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The Holbrook Insider


An Inside Look into Guide Training

Sep 22, 2017 |


| by Molly O'Brien

Whether you are exploring diverse wildlife on safari in Tanzania, hiking the Inca trail to Machu Picchu or scoping out target species on the Selva Verde Reserve, the quality of your guide makes all the difference—which is why Holbrook prides itself on hiring expert, local guides through a careful course of selection and training.

We spoke with Pelin Karaca, Holbrook’s Vice President of Program Development, to get an inside look into Holbrook’s process for selecting and training guides.

Overview of the Selection Process

What qualities do you look for when selecting guides?

In addition to being native to the country and a licensed guide, we look for individuals with leadership qualities, and specific personality types. “Knowledge can be learned and gained with experience; personality is [intrinsic] and often times more important than knowledge,” says Pelin. We strive for a balance between character and experience when making selections. These are a number of the qualities we look for when hiring new guides:

  • confidence—ability to lead and direct groups effectively

  • critical thinking skills—ability to make connections between bits of information as well as make sound decisions in difficult circumstances

  • communication skills—ability to relay information, instructions effectually

  • inquisitive—a thirst for knowledge, a desire to learn

  • fun-loving lively spirit—passion for the job and their country, and ability to have fun and laugh

  • knowledge—knowledge of regional, national and global current events

  • empathy—sensitivity to others feeling and needs

  • trustworthy—the know and do what is right

  • teachable—a willingness and desire to learn new skills

  • bilingual—ability to communicate in English as well as the native language of their country 

How do you find new guides to work with Holbrook?

Because the selection process is so specific, there isn’t one exact method we employ to acquire new guides. Most of our referrals will come from word of mouth, such as from our partners in country whom we work closely with and are familiar with our programs’ needs. Often times they have access to contacts in country and in turn provide Holbrook with names of potential new guides. Holbrook also receives direct requests through the website from individuals expressing interest, as well as requests through partner organizations like Road Scholar.  We also do some recruiting—in our travels if we come across a person we see has potential, we’ll approach them in regards to future possibilities.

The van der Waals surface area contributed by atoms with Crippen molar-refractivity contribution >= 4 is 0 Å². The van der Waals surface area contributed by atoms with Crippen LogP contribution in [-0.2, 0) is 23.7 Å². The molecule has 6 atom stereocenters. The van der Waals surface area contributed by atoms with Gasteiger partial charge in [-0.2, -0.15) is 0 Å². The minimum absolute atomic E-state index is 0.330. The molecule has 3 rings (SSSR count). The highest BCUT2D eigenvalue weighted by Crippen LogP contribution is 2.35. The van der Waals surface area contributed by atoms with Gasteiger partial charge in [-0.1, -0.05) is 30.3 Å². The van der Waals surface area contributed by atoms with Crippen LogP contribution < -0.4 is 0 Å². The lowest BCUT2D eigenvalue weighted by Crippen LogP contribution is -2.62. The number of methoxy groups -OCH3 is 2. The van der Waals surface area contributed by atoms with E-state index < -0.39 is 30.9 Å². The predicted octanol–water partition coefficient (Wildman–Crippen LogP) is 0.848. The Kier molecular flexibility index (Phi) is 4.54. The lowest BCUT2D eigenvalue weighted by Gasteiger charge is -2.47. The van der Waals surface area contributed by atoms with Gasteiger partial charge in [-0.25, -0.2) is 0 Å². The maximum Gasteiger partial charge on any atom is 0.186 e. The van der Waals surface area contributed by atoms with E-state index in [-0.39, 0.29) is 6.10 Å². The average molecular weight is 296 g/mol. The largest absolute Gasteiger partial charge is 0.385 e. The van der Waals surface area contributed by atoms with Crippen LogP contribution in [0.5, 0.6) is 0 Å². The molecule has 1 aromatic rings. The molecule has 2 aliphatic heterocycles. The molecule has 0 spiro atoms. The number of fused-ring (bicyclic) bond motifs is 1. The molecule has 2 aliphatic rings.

Are guides’ expertise matched with the (special) interest of the group they lead? 

Yes. A leader’s expertise plays a major role in the programs that they lead. Our goal is to get to know each guide personally, which allows us to adequately match each individual to the program that would benefit most from their strengths. Most of our guides are so well-versed in the culture, geography and customs of their country; therefore they are appropriate for a variety of tours. The only exceptions are specialty programs including birding, photography and garden tours. For these programs, the process is more involved and we work in conjunction with the guides in country and the (client) leader of a particular group to determine expert guide selection for each particular group. Overall, the process is customized and adaptable to meet the needs of each groups’ itinerary.


What kind of training is required to be a Holbrook guide?

The details of each training session vary dependent on the destination (country), but the foundation is the same. All guides receive one-on-one training with Holbrook staff to learn about expectations, procedures and protocols. In addition, there is a yearly 5-day training conference led by Holbrook, typically held in Central or South America. The conference includes in depth workshops, lectures, exercises and more all designed to train new and existing guides. Pelin provided us with a copy of this year’s agenda for reference and it is certainly thorough. The program involves one-on-one exercises, role play activities, interactive exercises, a lecture on the history and mission of Holbrook Travel, information of emergency protocol and even a presentation from a guest psychologist on topics, which include: communication, body language, handling challenging situations, and empathy.

Lastly, the website says guides are “trained to deal with the unexpected,” can you elaborate on what that means?

Anything and everything that might come up during the trip—from small impingements to larger itinerary deviations, guides are prepared to deal with unpredictable conditions.  This may look like maneuvering around road closures in a city or town, participant illness during a trip, unanticipated dietary restrictions of group members, unknown physical limitations of program participants, unexpected amounts of rainfall affecting group activities—the list goes on.

“The most important thing is that we are a team—Holbrook, in country partners and our guides.” The operation is successful because we support each other and all share the same primary goal: to ensure that our participants have the best experience possible. This is why outstanding guide selection and training is one of Holbrook’s main priorities.

Guides pictured (L-R) Lucas Mhina, Tanzania; Edwin Ramirez, Costa Rica; Hiram Gonzalez, Cuba